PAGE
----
When working in the Windows environment we were able to download a version of the Phalcon PHP module which had been compiled into a Windows dll file. We then saved this dll file into the PHP extensions folder and added it to the list of extensions in php.ini. Once the server was re-started the server picked up on the module and, provided it was the correct version, the module was loaded.
It is possible to download a pre-compiled extension for Phalcon also and deploy it using apt. This is described in that section on the Phalcon website.
In order for this to work someone will have had to compile the module for the specific version of Linux and PHP that you are using and deploy it to a repository. It can be sometimes necessary to add a specific repository to the list accessed by apt to get this to work. When it works first time it's great - and it's easy. If it doesn't work it can be problematic.
In this post, rather than describe how to install the Phalcon extension using apt, I will describe how to compile and install it from source code. This has the benefit of being ultimately more flexible - when you compile source code for a platform on that platform there won't be any issues related to incorrect versions of the software.
In addition to this, although it introduces a level of complexity, it's a great learning opportunity. Being able to compile source code on Linux really opens up the world of open source software and sets the learner on a path to becoming a full-stack programmer.
Before I can go about compiling any code I need to address some memory issues. As the VM I created only has 1GB of RAM its a bit short of memory for a task like this. This can be easily remedied by the creation of a swap file. A swap file is a file on the disk that can be used by the OS to store data when it runs short of RAM.
If you are following on from previous steps you might not be in the home folder of the root directory. To change back into the home folder:
The tilde (~) here denotes the home folder. ~ on Linux always refers to a user's home folder. The home folder of the root (system admin) user is probably not the best place to be storing source code. I don't want to get diverted at this point setting up multiple users so let's just say this folder can be deleted once we've built the phalcon module from the source code.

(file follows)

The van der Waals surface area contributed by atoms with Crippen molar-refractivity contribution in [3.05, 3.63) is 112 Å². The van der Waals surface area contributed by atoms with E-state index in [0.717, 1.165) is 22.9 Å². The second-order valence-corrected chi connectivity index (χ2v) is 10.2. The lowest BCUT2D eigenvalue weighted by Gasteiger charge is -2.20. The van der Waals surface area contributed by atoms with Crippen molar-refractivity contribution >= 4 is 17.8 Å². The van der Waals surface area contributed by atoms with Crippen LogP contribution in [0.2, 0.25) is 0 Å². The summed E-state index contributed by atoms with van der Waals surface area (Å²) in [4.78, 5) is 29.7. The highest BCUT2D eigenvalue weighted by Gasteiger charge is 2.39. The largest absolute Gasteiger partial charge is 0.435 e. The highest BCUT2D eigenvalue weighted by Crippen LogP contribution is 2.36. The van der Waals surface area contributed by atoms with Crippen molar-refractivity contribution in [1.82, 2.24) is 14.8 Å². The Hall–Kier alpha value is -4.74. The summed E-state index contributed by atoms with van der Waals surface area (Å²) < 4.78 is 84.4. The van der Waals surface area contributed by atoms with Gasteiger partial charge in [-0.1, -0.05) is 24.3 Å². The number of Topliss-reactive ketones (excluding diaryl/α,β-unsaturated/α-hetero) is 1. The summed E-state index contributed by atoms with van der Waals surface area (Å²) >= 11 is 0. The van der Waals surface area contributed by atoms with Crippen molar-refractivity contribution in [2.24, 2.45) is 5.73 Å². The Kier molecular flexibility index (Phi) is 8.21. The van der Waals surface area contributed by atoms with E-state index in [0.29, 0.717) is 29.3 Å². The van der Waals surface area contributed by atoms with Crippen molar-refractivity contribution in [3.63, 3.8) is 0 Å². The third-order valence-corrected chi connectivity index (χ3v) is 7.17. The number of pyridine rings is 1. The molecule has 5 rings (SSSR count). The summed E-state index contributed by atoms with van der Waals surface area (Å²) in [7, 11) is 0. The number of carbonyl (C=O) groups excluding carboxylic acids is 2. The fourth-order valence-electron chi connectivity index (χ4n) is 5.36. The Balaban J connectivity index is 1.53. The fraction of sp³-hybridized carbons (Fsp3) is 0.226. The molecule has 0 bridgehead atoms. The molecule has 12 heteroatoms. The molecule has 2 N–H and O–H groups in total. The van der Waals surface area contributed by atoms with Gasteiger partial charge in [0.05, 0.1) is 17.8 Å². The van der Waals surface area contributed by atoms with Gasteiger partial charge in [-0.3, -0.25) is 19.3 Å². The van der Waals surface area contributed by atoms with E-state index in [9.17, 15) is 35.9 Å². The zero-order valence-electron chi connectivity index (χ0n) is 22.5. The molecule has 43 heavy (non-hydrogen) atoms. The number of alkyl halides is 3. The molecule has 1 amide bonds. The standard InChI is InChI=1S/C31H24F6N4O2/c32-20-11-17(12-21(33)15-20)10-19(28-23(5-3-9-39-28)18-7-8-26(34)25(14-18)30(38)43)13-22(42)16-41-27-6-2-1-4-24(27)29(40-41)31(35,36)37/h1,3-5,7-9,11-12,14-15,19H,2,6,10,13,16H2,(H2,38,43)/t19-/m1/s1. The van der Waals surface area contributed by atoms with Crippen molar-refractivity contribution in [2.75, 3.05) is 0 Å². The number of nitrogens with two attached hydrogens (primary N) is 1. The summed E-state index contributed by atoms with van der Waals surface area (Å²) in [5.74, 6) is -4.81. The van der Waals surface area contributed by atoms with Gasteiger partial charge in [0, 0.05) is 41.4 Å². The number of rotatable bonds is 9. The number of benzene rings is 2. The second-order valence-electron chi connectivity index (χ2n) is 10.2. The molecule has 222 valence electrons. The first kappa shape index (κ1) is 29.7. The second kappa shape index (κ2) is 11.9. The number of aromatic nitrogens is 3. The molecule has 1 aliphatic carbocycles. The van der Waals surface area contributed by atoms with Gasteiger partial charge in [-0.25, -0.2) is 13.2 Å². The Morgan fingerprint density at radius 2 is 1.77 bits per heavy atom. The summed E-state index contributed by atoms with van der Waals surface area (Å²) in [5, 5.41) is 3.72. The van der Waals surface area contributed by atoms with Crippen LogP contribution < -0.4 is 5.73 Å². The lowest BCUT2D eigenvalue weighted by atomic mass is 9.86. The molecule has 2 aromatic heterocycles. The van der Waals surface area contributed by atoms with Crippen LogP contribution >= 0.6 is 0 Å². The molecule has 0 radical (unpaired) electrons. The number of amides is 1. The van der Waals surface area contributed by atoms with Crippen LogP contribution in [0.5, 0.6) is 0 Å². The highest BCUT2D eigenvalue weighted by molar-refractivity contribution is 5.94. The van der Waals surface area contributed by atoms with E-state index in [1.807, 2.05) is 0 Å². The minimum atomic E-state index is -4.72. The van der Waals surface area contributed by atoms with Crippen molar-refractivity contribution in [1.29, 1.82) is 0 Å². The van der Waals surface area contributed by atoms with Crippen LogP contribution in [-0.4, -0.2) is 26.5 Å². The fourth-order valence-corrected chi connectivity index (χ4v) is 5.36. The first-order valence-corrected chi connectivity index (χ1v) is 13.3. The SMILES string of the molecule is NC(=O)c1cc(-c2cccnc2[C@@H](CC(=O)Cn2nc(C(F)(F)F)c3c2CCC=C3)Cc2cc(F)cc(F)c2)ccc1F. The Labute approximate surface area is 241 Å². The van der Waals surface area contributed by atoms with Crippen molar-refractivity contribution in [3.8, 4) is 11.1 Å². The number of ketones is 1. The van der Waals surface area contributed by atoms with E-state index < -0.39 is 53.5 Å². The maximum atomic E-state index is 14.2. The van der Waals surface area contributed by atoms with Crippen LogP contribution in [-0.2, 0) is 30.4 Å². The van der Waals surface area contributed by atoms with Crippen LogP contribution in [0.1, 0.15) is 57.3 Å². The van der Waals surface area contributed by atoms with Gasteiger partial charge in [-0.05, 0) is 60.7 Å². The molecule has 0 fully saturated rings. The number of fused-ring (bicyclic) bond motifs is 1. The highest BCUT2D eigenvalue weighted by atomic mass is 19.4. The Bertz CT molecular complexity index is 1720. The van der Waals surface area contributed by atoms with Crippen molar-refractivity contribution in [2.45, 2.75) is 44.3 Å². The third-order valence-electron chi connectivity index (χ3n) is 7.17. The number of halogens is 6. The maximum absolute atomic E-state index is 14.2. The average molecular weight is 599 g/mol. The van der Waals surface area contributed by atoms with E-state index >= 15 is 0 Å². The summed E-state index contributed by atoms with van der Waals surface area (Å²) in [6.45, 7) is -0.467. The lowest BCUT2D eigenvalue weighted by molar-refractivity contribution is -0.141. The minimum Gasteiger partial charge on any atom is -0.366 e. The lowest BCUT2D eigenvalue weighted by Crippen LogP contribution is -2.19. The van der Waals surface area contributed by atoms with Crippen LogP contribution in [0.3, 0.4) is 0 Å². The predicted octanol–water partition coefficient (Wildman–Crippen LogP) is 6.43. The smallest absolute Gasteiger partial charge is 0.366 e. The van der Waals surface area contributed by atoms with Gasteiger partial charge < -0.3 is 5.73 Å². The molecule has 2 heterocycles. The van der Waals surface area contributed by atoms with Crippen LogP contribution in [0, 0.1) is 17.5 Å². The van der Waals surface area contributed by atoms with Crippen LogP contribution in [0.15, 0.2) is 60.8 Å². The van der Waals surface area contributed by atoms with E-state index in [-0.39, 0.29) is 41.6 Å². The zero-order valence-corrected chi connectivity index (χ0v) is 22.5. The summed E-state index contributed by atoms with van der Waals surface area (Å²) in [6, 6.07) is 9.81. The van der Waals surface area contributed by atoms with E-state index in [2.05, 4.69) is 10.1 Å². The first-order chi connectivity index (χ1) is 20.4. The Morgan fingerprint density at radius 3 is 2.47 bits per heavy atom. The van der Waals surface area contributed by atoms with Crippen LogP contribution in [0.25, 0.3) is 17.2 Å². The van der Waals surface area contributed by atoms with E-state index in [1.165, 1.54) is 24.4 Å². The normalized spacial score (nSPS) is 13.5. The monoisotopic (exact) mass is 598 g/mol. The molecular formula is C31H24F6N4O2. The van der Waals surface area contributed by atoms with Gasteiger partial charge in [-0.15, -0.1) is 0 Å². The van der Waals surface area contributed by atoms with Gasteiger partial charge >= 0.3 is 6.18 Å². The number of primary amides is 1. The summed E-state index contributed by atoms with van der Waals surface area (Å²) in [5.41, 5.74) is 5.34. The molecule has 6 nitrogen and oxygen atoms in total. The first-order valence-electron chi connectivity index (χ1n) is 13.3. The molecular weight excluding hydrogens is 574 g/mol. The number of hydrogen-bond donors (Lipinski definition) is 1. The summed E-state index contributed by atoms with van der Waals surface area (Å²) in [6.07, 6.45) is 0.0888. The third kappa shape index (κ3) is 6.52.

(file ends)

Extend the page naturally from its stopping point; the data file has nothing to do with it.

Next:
To create the swapfile type
sudo fallocate -l 2G /swapfile
Now you must change the permissions on the file to allow only the owner of the file (root) have read and write permissions - type
sudo chmod 600 /swapfile
Next to make the file into swap space type
sudo mkswap /swapfile
Finally to turn the swap space on type
sudo swapon /swapfile
The swap file is now enabled. It should be noted that if the server is restarted for any reason the swap file will be lost. The swap file can be made permanent but I don't plan to address this issue now. If you're interested in how to do this you can read one of the many excellent guides explaining how to set up fstab.
To download and manage the source code for the PhalconPHP extension we will use git. To ensure git is installed on your server type
sudo apt install git
To "clone" the repository of source code from where it is hosted on github type
git clone https://github.com/phalcon/cphalcon.git
This clones all the code from the repository which contains all the versions and changes. To change directory into the folder you have just downloaded type:
At the time of writing the most recent version is version 4.0.0 alpha. The version used throughout learnphalcon at the moment - which would be the latest stable version at the time of writing is 3.4.2. To reset the head of the repository to point to this version of the code (i.e. to use this version of the code) type the following
git reset --hard 2f55ebb
We're now ready to build the php extension from the source code. To do this change directory into the build subfolder of the cphalcon folder as follows
Before we can initiate the build we need to install the appropriate php developer tools which will be used by the installer when compiling the code. The latest stable version of php at the time of writing is php 7.2. So I'm going to use the dev tools for php 7.2. If you're unsure which version of PHP you are using you can refer to the phpinfo.php page. To install the dev tools type:
sudo apt install php7.2-dev
Initiate the build process as follows.
The build itself will take a few minutes. While the code is compiling you will see this screen.
Once the build has completed successfully you will see the following:
There is now a file called phalcon.so present in the folder /usr/lib/php/20170718. This just happens to be the folder where library files for PHP are stored using my particular flavour/version of Linux (Ubuntu 18.04). Users using a different flavour/version of Linux may end up with modules stored in a different folder.
Now that the code has been compiled we need to make a change to php.ini(as we did on Windows with phalcon.dll) to ensure that PHP picks up on the new module. Making this change to the php settings file is handled slightly differently on Linux so I'll deal with it in the next post.